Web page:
Thursday, 15 February 2018
Questions without Notice
My question is to the Minister for Resources and Northern Australia, Senator Canavan. Could the minister please inform the Senate of the status of the coal sector in Australia and how the sector contributes to jobs and growth?
It's a fantastic segue from Senator Williams. I thank him very much for his question. I know that Senator Williams is a very strong defender and protector of the fantastic Hunter coal industry in New South Wales.
The latest ABS figures show that Australia's coal exports totalled $56.5 billion last year, a 35 per cent increase from 2016. In fact, it's the highest amount of coal exports on record in Australia. Coal is still king; it is still king in this country. It's our second biggest export and it employs thousands and thousands of people. I know that that is why Senator Williams supports those jobs and supports those hardworking Australians that rely on the coal sector for their livelihoods.
They are people like the 16,170 people employed in the Hunter Valley, whom Senator Williams represents so well. There are also the 650 coal-fired power workers in the Hunter Valley and the 610 that are in the Newcastle-Lake Macquarie region. Not only does the coal sector provide them with jobs and their livelihoods; it also then provides cheap power as well. That is the cheap power that then fires the Tomago aluminium smelter and supports thousands of jobs in that industry as well.
The reason that we support industries like the coal sector is that they support jobs in this country. They support people being able to have the dignity of a job, to be able to provide for their families, to make sure that they can put their kids through school and to save for their retirement. That is why we support them. It is why we don't go on frolics with the Greens to try and get their preferences at different elections—elections like the Batman election—and desert our own base just to save one seat. We will not do that, because whatever the attacks are, whatever the ill-formed views are about the coal industry, we will stand up for them and for their jobs.
I thank Senator Williams for his question. Senator Williams is right to point out that there are many emerging technologies in the coal sector that are making sure that the coal industry becomes cleaner and more efficient, and delivers even more benefits to our country and to the world.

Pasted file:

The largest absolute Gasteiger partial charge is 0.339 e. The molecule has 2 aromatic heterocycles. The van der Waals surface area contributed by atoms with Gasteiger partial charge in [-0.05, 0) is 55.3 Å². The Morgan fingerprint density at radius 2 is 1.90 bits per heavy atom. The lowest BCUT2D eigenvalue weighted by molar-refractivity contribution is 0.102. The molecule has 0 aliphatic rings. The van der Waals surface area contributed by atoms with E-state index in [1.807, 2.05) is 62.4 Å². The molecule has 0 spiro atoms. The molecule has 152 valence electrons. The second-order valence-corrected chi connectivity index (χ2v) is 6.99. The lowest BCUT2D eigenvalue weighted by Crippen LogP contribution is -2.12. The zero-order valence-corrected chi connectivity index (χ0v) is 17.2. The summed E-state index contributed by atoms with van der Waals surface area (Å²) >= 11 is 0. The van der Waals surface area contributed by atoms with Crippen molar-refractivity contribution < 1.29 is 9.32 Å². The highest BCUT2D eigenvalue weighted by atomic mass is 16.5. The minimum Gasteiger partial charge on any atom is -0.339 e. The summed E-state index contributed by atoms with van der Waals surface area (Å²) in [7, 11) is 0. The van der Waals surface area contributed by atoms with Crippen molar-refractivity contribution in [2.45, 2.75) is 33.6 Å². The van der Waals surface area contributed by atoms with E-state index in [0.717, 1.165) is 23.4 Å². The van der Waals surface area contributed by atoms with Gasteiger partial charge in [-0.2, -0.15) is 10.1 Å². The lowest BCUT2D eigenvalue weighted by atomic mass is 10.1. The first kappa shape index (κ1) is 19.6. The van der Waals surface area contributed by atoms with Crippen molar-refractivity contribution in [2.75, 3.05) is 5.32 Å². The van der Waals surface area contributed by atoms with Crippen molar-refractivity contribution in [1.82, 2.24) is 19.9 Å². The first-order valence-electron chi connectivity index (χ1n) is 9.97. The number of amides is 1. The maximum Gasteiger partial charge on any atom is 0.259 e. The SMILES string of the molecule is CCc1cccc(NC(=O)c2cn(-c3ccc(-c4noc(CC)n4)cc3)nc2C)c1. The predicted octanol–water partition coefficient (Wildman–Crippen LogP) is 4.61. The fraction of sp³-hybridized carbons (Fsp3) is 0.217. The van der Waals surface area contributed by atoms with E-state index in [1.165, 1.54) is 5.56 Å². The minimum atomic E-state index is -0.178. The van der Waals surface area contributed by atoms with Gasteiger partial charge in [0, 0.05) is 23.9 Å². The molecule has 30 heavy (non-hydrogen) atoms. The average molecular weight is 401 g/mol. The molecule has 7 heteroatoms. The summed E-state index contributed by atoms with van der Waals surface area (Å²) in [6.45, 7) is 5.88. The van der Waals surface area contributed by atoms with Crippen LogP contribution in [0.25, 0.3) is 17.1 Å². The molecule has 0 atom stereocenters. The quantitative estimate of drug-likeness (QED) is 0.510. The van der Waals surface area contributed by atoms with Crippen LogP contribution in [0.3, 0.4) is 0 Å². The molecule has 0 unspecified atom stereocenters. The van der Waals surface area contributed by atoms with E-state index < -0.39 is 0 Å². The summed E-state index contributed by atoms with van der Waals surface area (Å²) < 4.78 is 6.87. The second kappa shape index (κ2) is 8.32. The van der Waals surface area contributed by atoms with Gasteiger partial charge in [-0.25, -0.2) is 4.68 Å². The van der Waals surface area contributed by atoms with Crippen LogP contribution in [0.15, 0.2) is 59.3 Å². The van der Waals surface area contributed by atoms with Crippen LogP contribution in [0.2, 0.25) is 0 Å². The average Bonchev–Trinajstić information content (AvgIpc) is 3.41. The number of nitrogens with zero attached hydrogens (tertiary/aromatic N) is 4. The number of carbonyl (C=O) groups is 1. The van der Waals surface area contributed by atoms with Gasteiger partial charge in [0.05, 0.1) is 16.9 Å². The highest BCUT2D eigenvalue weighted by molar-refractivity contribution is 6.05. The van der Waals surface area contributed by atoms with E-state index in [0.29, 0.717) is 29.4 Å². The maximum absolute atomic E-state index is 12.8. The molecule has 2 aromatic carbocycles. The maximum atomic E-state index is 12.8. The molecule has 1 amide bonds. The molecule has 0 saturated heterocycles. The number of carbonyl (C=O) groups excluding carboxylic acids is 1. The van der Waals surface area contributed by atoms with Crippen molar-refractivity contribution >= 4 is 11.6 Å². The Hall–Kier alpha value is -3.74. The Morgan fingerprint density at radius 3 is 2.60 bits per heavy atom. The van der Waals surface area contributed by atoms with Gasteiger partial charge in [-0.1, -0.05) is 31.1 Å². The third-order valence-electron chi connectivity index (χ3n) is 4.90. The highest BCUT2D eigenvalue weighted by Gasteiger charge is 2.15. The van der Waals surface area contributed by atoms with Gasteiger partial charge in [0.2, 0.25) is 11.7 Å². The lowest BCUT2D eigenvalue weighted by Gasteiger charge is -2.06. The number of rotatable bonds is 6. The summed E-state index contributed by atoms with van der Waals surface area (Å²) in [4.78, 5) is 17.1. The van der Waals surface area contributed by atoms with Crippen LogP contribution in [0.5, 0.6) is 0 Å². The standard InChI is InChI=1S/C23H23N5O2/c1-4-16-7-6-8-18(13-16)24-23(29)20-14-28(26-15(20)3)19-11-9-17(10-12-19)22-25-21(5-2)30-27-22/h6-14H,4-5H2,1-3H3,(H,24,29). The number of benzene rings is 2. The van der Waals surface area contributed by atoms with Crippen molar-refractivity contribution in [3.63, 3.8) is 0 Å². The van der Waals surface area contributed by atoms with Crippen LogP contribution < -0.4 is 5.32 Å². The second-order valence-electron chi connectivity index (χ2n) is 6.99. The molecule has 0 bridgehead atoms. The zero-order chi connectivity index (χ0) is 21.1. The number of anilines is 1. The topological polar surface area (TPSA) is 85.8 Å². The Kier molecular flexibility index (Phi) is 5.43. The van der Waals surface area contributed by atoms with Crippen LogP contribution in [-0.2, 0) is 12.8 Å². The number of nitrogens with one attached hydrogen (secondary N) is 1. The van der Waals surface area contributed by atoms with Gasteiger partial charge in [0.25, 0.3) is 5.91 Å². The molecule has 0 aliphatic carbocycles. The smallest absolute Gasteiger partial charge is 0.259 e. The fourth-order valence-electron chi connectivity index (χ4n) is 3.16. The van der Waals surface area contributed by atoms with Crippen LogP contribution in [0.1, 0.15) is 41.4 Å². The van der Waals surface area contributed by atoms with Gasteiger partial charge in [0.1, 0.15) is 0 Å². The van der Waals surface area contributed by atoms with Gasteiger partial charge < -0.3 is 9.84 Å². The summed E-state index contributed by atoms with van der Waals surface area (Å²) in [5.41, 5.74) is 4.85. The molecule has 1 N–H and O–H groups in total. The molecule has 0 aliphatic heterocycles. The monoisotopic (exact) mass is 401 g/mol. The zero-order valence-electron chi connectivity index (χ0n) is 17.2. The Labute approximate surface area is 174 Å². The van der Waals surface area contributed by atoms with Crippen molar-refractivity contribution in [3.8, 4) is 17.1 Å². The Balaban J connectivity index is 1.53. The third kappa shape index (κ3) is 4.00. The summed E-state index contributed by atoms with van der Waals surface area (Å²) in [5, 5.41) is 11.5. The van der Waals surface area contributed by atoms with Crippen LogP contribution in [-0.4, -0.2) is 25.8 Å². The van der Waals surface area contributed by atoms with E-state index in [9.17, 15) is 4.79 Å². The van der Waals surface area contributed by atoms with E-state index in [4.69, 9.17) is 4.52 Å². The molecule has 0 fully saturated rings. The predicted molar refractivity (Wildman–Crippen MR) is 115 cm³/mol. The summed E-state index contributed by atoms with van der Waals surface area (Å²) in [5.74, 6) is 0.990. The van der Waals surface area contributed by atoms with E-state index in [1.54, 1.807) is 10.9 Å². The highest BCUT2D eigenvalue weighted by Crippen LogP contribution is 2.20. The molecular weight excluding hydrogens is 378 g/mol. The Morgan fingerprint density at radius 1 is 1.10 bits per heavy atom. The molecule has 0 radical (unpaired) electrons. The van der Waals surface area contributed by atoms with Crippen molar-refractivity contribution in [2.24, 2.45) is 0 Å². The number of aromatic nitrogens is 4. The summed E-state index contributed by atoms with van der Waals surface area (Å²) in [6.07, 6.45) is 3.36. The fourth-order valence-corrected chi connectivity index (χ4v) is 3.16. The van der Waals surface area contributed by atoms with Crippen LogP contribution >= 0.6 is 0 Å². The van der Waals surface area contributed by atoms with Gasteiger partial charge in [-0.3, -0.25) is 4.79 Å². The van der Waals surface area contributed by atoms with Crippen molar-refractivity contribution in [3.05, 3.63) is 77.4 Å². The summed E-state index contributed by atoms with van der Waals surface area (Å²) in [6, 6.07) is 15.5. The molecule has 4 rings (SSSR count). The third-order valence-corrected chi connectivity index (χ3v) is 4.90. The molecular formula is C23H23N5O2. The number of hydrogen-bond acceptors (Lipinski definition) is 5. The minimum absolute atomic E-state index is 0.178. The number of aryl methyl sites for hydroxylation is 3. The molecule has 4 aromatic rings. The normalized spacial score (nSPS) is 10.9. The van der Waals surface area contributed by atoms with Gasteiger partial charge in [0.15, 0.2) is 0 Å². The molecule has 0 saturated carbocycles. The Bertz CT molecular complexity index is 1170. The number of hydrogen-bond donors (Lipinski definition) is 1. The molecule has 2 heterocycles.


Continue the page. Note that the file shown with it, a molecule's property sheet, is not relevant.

There is great interest around the world in new technologies in carbon capture and storage. That is why the head of the International Energy Agency, Dr Fatih Birol, this morning endorsed the action we're taking to support carbon capture and storage technologies. These are important technologies to help bring down the carbon emissions of our coal sector. That is already occurring through new efficient coal-fired power stations. Carbon capture and storage offers to reduce carbon emissions from the coal sector by up to 90 per cent.
That is why we support allowing the Clean Energy Finance Corporation to invest in coal-fired power stations with carbon capture and storage. What is the problem? Dr Fatih Birol, the head of the International Energy Agency, supports the Australian government's position, and let's hope the Senate comes to the same position on this to support our coal sector.
You would hope that the industry that supplies thousands of jobs for Australians and that is our second-biggest export industry would have a level of bipartisan support in this place. Unfortunately, the Labor Party, as I said, are on a frolic with the Greens at the moment. They're deserting their base; deserting people like Tony Maher, a union official, who said today:
… what do you do with the next [coalmine], and the next one, and the one after that?
I see no reason for Labor to toughen its position. Why win Batman and lose in central Queensland?
The environment groups have worked themselves up into a passion about it. I don’t know why. Adani is just another project and it should be judged on its merits.
But the Labor Party are disagreeing with their own union officials.
There is still hope, though, because while some in the Labor Party did say a while back:
One count was the Prime Minister suggesting that somehow I did not support clean coal technology—